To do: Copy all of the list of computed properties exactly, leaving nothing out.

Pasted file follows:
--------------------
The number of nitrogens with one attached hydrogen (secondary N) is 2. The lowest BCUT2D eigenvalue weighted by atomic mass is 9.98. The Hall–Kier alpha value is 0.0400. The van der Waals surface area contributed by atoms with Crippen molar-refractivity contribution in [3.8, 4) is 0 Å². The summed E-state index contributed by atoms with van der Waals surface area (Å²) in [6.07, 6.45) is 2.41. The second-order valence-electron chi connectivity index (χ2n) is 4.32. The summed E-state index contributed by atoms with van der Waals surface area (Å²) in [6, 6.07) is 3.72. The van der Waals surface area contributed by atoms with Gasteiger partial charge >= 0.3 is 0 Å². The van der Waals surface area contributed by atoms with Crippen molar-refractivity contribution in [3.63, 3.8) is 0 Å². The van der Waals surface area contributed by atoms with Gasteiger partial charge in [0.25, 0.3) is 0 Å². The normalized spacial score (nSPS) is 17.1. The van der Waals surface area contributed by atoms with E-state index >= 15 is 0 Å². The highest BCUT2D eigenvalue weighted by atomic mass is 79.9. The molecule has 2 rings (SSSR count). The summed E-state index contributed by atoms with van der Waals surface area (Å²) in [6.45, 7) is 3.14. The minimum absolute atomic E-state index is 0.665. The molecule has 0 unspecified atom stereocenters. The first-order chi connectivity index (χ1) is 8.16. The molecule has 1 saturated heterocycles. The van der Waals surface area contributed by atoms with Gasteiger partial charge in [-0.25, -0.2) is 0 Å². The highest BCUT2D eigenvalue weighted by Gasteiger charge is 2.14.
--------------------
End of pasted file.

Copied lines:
The number of nitrogens with one attached hydrogen (secondary N) is 2. The lowest BCUT2D eigenvalue weighted by atomic mass is 9.98. The Hall–Kier alpha value is 0.0400. The van der Waals surface area contributed by atoms with Crippen molar-refractivity contribution in [3.8, 4) is 0 Å². The summed E-state index contributed by atoms with van der Waals surface area (Å²) in [6.07, 6.45) is 2.41. The second-order valence-electron chi connectivity index (χ2n) is 4.32. The summed E-state index contributed by atoms with van der Waals surface area (Å²) in [6, 6.07) is 3.72. The van der Waals surface area contributed by atoms with Gasteiger partial charge >= 0.3 is 0 Å². The van der Waals surface area contributed by atoms with Crippen molar-refractivity contribution in [3.63, 3.8) is 0 Å². The van der Waals surface area contributed by atoms with Gasteiger partial charge in [0.25, 0.3) is 0 Å². The normalized spacial score (nSPS) is 17.1. The van der Waals surface area contributed by atoms with E-state index >= 15 is 0 Å². The highest BCUT2D eigenvalue weighted by atomic mass is 79.9. The molecule has 2 rings (SSSR count). The summed E-state index contributed by atoms with van der Waals surface area (Å²) in [6.45, 7) is 3.14. The minimum absolute atomic E-state index is 0.665. The molecule has 0 unspecified atom stereocenters. The first-order chi connectivity index (χ1) is 8.16. The molecule has 1 saturated heterocycles. The van der Waals surface area contributed by atoms with Gasteiger partial charge in [-0.25, -0.2) is 0 Å². The highest BCUT2D eigenvalue weighted by Gasteiger charge is 2.14.